HAVING thus observed, in some instances, wherein the conduct of those that have appeared to be the subjects of this work or have been zealous to promote it, has been objected against or complained of without, or beyond just cause; I proceed now, to shew what things ought to be corrected or avoided.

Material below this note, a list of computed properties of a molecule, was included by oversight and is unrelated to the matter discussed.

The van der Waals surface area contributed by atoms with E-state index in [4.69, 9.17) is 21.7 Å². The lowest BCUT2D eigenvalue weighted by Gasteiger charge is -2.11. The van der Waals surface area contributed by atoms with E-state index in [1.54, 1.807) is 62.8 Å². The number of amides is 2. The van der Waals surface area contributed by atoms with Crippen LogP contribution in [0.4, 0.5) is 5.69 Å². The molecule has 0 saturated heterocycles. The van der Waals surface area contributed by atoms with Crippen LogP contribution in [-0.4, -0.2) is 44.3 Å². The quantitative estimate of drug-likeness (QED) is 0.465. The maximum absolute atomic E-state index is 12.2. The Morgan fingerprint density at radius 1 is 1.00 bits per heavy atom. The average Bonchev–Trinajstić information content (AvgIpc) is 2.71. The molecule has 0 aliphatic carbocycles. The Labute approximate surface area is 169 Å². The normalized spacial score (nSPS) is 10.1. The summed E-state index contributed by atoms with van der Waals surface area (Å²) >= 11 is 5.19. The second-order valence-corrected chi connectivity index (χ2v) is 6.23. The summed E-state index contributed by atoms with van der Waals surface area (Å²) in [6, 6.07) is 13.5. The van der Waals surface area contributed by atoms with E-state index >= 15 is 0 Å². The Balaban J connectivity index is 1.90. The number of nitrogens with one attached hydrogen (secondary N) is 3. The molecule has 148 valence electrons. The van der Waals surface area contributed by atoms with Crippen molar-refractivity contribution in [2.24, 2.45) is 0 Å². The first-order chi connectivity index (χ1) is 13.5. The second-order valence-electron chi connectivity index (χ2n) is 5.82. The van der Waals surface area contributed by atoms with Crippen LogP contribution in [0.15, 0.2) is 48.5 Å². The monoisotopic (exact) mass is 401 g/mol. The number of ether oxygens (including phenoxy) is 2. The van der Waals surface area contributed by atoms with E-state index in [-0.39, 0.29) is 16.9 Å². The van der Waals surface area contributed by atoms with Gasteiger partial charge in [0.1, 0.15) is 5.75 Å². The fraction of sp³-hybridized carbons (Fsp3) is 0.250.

Many, who are zealous for this glorious work of God, are heartily sick of the great noise there is in the country about imprudences and disorders; they have heard it so often from the mouths of opposers, that they are prejudiced against the sound. And they look upon it, that what is called being prudent and regular, so much insisted on, is no other than being asleep, or cold and dead in religion; and that the great imprudence, so much blamed, is only being alive and engaged in the things of God. They are therefore rather confirmed in any practice, than brought off from it, by the clamour they hear against it, as imprudent and irregular. And, to tell the truth, the cry of irregularity and imprudence has been much more in the mouths of those who have been enemies to the main of the work than others; for they have watched for the halting of the zealous, and eagerly catched at any thing that has been wrong, and have greatly insisted on it, made the most of it, and magnified it; especially have they watched for errors in zealous preachers, who are much in reproving and condemning the wickedness of the times. They would therefore do well to consider that scripture, Isa. xxix. 20, 21. "The scorner is consumed, and all that watch for iniquity are cut off, that make a man an offender for a word, and lay a snare for him that reproveth in the gate, and turn aside the just for a thing of nought." They have not only too much insisted on and magnified real errors, but have very injuriously charged them as guilty in things wherein they have been innocent, and have done their duty. This has so prejudiced the minds of some, that they have been ready to think that all which has